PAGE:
These 9 things prove the US economy isn't currently in a recession

  • Last week’s negative GDP print worsened recession worries, but other indicators are still strong.
  • Labor market data reveals companies are still hiring fast and retaining their workers.
  • Household finances are generally in good shape, and Americans continue to spend big.

Last week’s GDP report painted a gloomy picture of the economy — but far more indicators show the country to be performing just fine.

Though gross domestic product shrank for two consecutive quarters, inflation is at four-decade highs, and Americans’ economic sentiments near record lows, it would be a mistake to ignore several other signs of resilience in the US economy. A handful of indicators — including those closely tracked by the National Bureau of Economic Research, the very organization that calls recessions — show the recovery running strong through the second quarter, albeit at a slower pace than last year. 

Consecutive quarters of negative growth are the rule-of-thumb criteria for a technical recession, but NBER actually decides when downturns begin, and its criteria are far more stringent. The NBER’s dating committee defines an economic slump as “a significant decline in economic activity that is spread across the economy and that lasts more than a few months.”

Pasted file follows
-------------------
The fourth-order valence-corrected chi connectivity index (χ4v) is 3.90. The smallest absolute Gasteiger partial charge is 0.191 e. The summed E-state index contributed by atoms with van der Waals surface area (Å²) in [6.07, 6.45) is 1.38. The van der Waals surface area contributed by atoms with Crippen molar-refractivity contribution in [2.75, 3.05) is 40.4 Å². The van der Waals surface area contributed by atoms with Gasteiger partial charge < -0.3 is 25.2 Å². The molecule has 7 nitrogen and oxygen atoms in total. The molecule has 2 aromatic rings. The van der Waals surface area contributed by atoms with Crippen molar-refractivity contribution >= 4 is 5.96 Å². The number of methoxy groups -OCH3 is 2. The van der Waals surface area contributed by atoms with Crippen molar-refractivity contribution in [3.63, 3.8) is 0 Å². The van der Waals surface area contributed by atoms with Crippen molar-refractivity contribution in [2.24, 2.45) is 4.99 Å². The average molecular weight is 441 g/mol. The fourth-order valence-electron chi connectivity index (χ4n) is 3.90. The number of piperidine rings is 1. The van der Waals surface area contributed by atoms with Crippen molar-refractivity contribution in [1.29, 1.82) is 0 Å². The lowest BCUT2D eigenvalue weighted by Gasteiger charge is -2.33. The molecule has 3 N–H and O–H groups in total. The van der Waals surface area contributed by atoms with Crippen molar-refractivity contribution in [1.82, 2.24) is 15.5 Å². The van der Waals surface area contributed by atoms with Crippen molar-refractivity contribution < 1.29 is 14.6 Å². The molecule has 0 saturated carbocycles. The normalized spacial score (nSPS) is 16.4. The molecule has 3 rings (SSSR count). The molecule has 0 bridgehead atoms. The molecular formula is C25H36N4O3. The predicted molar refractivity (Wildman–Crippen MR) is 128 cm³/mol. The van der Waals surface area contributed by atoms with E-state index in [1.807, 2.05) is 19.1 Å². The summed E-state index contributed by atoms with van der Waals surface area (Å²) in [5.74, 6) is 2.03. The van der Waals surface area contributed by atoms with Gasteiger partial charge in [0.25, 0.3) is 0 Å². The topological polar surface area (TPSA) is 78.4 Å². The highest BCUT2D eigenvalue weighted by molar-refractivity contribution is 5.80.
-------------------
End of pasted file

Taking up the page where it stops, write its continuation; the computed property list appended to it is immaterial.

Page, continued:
It also looks at a handful of variables that give a more holistic snapshot of the economy than GDP, and those indicators are all in healthy territory.

4 signs that businesses are hiring fast and keeping workers around

Nearly every measure of the labor market shows it to be in robust condition.

Nonfarm payrolls — the most popular measure of overall employment — is the latest indicator to flash an encouraging signal. The US added 528,000 jobs in July, doubling the average forecast and extending the historically strong payroll creation it’s seen throughout 2022.

The gain places total jobs above the pre-pandemic high, signaling a complete rebound from the losses seen early in the pandemic. That recovery happened nearly three times faster than the rebound from the Great Recession, even though the coronavirus recession featured the largest post-war drop in employment.

Unemployment remains historically low as well. The measure fell to 3.5% in July, matching the five-decade low seen before the pandemic.

The unemployment rate is somewhat skewed by the fact that labor force participation remains subdued. The gauge only tracks jobless Americans who are actively looking for work, meaning those outside the labor force aren’t counted. As participation improves, it’s possible unemployment edges higher until those new job seekers find work.

Still, the low rate underscores an extraordinary tightness in the labor market.

Much of that tightness comes from the colossal gap between labor demand and worker supply. Job openings slid to 10.7 million in June from 11.3 million, hinting the labor shortage could be easing up. Yet the ratio of available workers to openings was 0.6, meaning there were nearly two openings for every job seeker. Businesses aren’t just hiring, they’re desperate for workers.